Thursday, May 17, 2012

Health care spending: “The fierce urgency of . . . whenever”

Health care spending is rising at a pace we can’t afford, right? It’s urgent that something be done to reduce it, right? Health care stakeholders and policymakers are tackling the issue with great urgency, right?    

Yes, yes, and (emphatically) no! Yes, no one seriously disputes that health care costs are increasing faster than families, taxpayers, and government can afford. And yes, just about everyone pretends that they understand the urgency. But when it comes to actually doing something about it, urgency is replaced with dithering, much like a teenager, who when asked to clean up her room, mutters she’ll get to it “whenever”—while really hoping that someone else will clean up her mess!   

But in this case, we can’t count on anyone else to clean up the mess, because it will take all of us. And what a fiscal and economic mess it is: 

- Median family incomes increased by only 30% from 1999-2009—just keeping pace with inflation—while the after-tax cost of health insurance increased by a whopping 129%, out-of-pocket expenses increased by 78%, and federal health care spending increased by 140%!  

- Mandatory federal health care spending is expected to double over the next decade and increase much faster than the revenue required to support it (one of biggest reasons why our budget deficit and public debt will grow). Higher health care spending is creating a huge and growing income transfer from young to old: a two-earner couple today with average wages over their working years will contribute $119,000 in Medicare payroll taxes while receiving an average of $357,000 in benefits. The difference comes from everyone else who pays into the program.

Where’s the money going? Doctors and hospitals, mostly. In 2010, 34% of private health insurance premiums went to hospitals, 28% to care provided by physicians and other clinicians, 14% to prescription drugs and durable medical equipment, 9% to dental and other professional services, 3% to home health and long-term care, and the remaining 12% was the net cost of insurance (administrative, profits, etc.). Combined, the hospital and physician sectors accounted for 70% of private premium growth over the past five years.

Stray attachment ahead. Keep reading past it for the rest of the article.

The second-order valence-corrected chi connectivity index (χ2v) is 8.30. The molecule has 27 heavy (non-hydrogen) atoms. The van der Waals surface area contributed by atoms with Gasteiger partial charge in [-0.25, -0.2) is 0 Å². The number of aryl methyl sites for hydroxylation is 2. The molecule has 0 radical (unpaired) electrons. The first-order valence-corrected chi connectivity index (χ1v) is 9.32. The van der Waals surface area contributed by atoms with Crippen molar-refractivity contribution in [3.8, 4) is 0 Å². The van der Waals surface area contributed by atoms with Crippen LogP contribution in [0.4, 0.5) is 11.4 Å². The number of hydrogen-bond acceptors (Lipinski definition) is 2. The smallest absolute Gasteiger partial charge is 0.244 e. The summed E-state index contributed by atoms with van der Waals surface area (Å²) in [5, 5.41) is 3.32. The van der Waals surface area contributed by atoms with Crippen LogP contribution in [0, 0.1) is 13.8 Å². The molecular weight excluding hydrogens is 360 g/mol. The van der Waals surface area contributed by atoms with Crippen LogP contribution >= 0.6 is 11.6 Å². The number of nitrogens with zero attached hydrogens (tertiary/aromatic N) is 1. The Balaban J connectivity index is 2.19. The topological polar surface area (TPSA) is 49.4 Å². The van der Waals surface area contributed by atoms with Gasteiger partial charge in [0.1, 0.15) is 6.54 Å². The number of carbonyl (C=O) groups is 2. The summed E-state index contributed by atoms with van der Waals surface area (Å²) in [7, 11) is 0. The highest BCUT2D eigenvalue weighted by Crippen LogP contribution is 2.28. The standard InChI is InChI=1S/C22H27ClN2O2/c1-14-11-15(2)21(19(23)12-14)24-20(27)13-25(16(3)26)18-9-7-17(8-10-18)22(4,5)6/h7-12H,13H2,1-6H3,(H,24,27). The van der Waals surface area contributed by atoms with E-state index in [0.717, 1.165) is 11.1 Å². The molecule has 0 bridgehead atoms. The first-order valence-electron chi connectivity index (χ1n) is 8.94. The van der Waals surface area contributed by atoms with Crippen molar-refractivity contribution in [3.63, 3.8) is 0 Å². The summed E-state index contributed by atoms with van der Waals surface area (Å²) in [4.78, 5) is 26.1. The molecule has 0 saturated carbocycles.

And most of the money is going to pay for health care for a very small group of people. The top one percent of the U.S. population, ranked by spending on health care, accounted for 20 percent of all spending and the top 5 percent accounted for almost half.

Why is spending going up? Rising prices per unit of service, population growth (more users), higher volume of services per user, and a shift to a mix of more expensive services and providers—and, of these, higher prices is the biggest factor.  

(My thanks to the National Institute for Health Care Management Foundation, which has put together a superb set of charts that illustrate the above data, and from which I borrowed liberally for this post.)

So if we really understood the urgency, we would give the government and private insurers more authority to drive down prices—such as through negotiation, rate review, competitive bidding, price controls, and/or price transparency and competition.   

If we really understood the urgency, we would attack the drivers behind increased intensity/volume: such as by requiring that diagnostic tests demonstrate greater clinical efficacy and lower costs (compared to existing ones) before they’d be covered, educating and training doctors to provide high-value, cost-conscious care, reforming payment models so that clinicians are rewarded for achieving better outcomes and lower costs, reducing duplication in care caused by fragmentation of care, reforming the medical liability system, and making patients more responsible for their own health care and their own costs. 

If we really understood the urgency, we would stop screaming at each other about rationing, death panels, and granny being turned out on the street. We would stop blaming everyone else for the problem (you know, it’s always the greedy trial lawyers . . . or greedy doctors . . . or greedy drug companies . . . or greedy insurance companies . . . or wasteful government bureaucrats . . . or demanding patients who don’t take care of themselves. . . surely they’re the ones to blame, not me, not my doctor). 

If we really understood the urgency, we would begin to have the difficult but essential public conversation about how much health care we can afford as a country, and how to allocate limited resources more rationally on the health care that society decides matters most based on the best scientific evidence—something that ACP called for a year and a half ago. 

In the meantime, as we hide and dither and yell at each other, health spending will grow until it places a stranglehold on our economy, at which point we will have no choice but to address the problem with the fierce urgency it deserves.    

Today’s questions: Do you agree that physicians, politicians and the public are dithering about the health care cost problem, rather than treating it with the urgency required? What will it take to get them engaged?